skip to content
 
September, 2017

Supercapacitors promise recharging of phones and other devices in seconds and minutes vs hours for batteries. Current technologies, however, are not usually flexible, have insufficient capacities, and their performance quickly degrades with charging cycles. Researchers in the Smoukov and Kumar labs have found improved all three properties in one stroke. The prototyped polymer electrode achieves storage close to the theoretical limit, but also shows flexibility and resilience to charge/discharge cycling. The technique is general and could be applicable to many types of materials for supercapacitors, specifically a class exhibiting pseudocapacitance.

Pseudocapacitance is a property of polymer and composite supercapacitors that allows ions to enter inside the material and thus pack much more charge than carbon ones that mostly store the charge as concentrated ions (in the so-called double layer) near the surface. The problem with polymer supercapacitors, however, is that the ions necessary for these chemical reactions can only access the top few nanometers below the material surface, leaving the rest of the electrode as dead weight. Growing polymers as nano-structures is one way to increase the amount of accessible material near the surface, but this can be expensive, hard to scale up, and often results in poor mechanical stability. Using reactions and phase separation, however, the researchers have interwoven active nanostructures within a bulk material, just like the intertwined red and white regions in a candy cane. The thin active material (the conductive polymer) is created in thin strands and always in contact with a second polymer which contains ions, allowing full utilization of the material and quick charging. This interpenetration also enables the material to bend, swell and shrink without cracking, leading to greater longevity. The Smoukov group had previously pioneered a combinatorial route to multifunctionality using interpenetrating polymer networks (IPN) and this time they applied the method to energy storage. In an accepted review in Sustainable Energy & Fuels, they overview techniques used to improve multiple performance dimensions in supercapacitors. It is notable that the first author, Kara Fong, was a Master’s student in the AIM lab, as well as a Churchill Scholar now continues her interest in energy storage by pursuing a PhD at Berkeley.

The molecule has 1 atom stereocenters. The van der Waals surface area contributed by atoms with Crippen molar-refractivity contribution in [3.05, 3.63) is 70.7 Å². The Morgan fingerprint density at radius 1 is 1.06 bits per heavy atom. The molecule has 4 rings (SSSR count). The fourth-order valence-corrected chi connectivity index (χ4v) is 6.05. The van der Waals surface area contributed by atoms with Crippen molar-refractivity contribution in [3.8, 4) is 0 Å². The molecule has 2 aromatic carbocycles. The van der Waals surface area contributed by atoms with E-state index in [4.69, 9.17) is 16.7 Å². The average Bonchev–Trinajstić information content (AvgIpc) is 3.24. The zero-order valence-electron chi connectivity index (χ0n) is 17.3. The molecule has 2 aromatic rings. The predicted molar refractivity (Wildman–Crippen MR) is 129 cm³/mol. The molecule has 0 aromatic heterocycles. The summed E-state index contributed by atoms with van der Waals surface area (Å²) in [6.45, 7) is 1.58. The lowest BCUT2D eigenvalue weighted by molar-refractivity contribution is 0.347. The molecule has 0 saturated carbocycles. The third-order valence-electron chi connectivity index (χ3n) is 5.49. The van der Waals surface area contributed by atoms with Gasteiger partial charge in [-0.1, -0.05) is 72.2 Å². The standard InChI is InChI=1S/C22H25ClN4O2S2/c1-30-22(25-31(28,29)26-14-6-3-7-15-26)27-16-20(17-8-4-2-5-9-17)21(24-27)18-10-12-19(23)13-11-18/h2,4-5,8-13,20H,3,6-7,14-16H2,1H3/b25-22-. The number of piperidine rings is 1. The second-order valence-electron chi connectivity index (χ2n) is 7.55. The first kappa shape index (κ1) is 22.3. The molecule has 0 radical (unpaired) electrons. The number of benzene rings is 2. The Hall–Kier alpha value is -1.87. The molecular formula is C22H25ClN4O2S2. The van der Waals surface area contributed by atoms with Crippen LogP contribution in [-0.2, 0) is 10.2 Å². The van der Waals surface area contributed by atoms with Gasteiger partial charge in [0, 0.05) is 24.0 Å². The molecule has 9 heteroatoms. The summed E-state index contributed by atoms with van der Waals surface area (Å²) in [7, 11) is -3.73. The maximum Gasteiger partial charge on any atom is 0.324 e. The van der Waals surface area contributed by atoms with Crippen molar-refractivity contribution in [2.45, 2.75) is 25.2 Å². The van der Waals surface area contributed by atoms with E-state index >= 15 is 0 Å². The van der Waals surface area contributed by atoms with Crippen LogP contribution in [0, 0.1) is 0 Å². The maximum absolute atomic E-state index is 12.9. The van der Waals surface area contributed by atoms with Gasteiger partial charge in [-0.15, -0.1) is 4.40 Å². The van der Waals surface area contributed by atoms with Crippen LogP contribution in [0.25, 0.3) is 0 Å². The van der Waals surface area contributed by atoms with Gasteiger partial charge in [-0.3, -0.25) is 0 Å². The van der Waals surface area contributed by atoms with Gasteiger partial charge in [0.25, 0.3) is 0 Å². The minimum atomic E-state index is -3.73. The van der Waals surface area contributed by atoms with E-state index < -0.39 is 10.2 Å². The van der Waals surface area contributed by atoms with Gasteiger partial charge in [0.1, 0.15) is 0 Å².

K. D. Fong, T. Wang, H.-K. Kim, R. V. Kumar, and S. K. Smoukov, "Semi-Interpenetrating Polymer Networks for Enhanced Supercapacitor Electrodes", ACS Energy Lett. 2, 2014–2020 (2017)